Patrick "Pat" Grant Cherrington
Lost Springs Rancher Succumbs to Heart Attack While Putting Up Hay; Attempts to Revive Victim Futile
A sudden heart attack while he was atop a hay stack putting up hay on his ranch just south of Lost Springs, Tuesday afternoon claimed the life of Patrick Cherrington, 59. The victim's wife, Ruth, was nearby on the ground when the man collapsed.
She got into the family car which was close at hand and raced to the highway for help, and seeing a highway patrol car, caught up with Patrolman Harold Ogburn who was on cruising duty and asked for help.
He rushed back to the scene, climbed the stack and reached the prostrate form, only to find there was no pulse. He applied artificial respiration but attempts to revive the man were futile.
Meanwhile he radioed over the patrol's short wave system through Newcastle, and notified State Highway Cpl. M. S. Jordan in Lusk, and at the woman's request, called for Dr. Reckling of this city. The Stark funeral home at Douglas was later called, and the remains of the victim were placed in charge of that mortuary.
It is understood the Cherringtons have resided in the Lost Springs community for the past four or five years, and that Mr. Cherrington had not been in the best of health for some time past. It is believed the attack was due to excessive heat and overexertion.
The Lusk Herald
August 11, 1955
Lost Spring Rancher Dies While Haying
Patrick G. Sherrington, 59, Lost Springs rancher, died of a heart attack at 2:10 Tuesday afternoon while stacking hay.
Mrs. Sherrington was working with him at the time of the fatal attack. She was running the sweep and he was doing the stacking on top of the stack. Just as he was signaling her where to place the next load he fell over dead.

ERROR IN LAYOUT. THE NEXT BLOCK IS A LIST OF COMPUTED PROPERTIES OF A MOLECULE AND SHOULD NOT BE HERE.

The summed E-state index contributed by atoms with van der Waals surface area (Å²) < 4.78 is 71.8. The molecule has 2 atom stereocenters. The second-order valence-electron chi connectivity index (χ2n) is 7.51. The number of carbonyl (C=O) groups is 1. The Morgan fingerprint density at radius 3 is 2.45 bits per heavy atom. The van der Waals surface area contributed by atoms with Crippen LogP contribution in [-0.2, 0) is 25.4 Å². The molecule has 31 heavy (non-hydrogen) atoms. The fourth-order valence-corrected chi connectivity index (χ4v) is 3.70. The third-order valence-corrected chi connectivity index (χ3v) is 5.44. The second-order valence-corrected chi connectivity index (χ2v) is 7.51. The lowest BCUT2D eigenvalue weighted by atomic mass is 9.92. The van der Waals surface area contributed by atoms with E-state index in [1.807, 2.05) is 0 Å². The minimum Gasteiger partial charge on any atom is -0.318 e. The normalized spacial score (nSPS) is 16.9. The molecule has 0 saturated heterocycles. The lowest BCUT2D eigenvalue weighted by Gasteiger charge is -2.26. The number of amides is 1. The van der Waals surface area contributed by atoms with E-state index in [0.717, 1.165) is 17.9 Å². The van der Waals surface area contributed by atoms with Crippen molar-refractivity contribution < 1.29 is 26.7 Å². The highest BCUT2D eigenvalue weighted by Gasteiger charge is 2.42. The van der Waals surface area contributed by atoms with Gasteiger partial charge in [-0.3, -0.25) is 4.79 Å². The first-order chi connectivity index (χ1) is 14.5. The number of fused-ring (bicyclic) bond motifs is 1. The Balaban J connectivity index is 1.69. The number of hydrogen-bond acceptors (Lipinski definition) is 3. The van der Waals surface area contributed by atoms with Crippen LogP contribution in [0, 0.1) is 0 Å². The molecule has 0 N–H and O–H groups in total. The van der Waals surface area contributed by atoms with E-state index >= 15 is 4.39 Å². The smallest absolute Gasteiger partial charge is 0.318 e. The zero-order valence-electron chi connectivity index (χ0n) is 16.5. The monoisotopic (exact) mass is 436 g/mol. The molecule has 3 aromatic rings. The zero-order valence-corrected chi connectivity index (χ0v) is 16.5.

Highway Patrolman Harold Ogburn drove into Lost Springs at the time of the accident. Mrs. Sherrington hurried to his Patrol car which was only a few hundred yards away. Patrolman Ogburn radioed for a doctor and administered artificial respiration to the victim but soon found that it was too late.
Mr. Sherrington's body was taken to Douglas and funeral arrangements are not yet known here.
Mr. Sherrington had been under the care of a physician for a heart condition for sometime. The Sherrington ranch is often called the old Daisy Shippen ranch.
The Lusk Herald
September 1, 1955
Funeral Services for P.G. Cherrington Held
Funeral services were held Friday afternoon, August 19, at Stark's Chapel in Douglas for Patrick G. Cherrington, 59, Lost Spring rancher who died of a heart attack the previous Tuesday while stacking hay on his ranch.
Ashlar Lodge No. 10, A.F.& M. was in charge of the service. Interment was in Douglas Park cemetery with casket bearers: T. C. Daniels, Tony Funk, Bert Jones, Clarence mason, Wilbur Wright and Henry Amend.
Patrick Grant Cherrington was born February 27, 1896 at Acoma, S.D., the son of Grant L. and Bessie R. Cherrington. He married Ruth Shippen Swickhamer in Denver June 16, 1950 and the couple continued to live in that city until September, 1952, when they moved to their Lost Springs ranch.
Mr. Cherrington had been under the care of a physician for a heart condition for some time prior to his death. Tuesday afternoon, August 16, he and Mrs. Cherrington were stacking hay. She was running the sweep while he was doing the stacking on top of the stack. As he was signaling her where to place the next load, he fell over dead.
Highway Patrolman Harold Ogburn, who had just driven into Lost Spring and was informed of the rancher's condition by Mrs. Cherrington, radioed for a doctor and administered artificial respiration to the victim but soon found that it was too late.
Mr. Cherrington is survived by his wife, Mrs. Ruth Cherrington; a daughter by a former marriage, Mrs. Verley E. Nagel of Iowa; his mother, Mrs. Bessie R. Cherrington of Denver; a sister, two brothers and three grandchildren.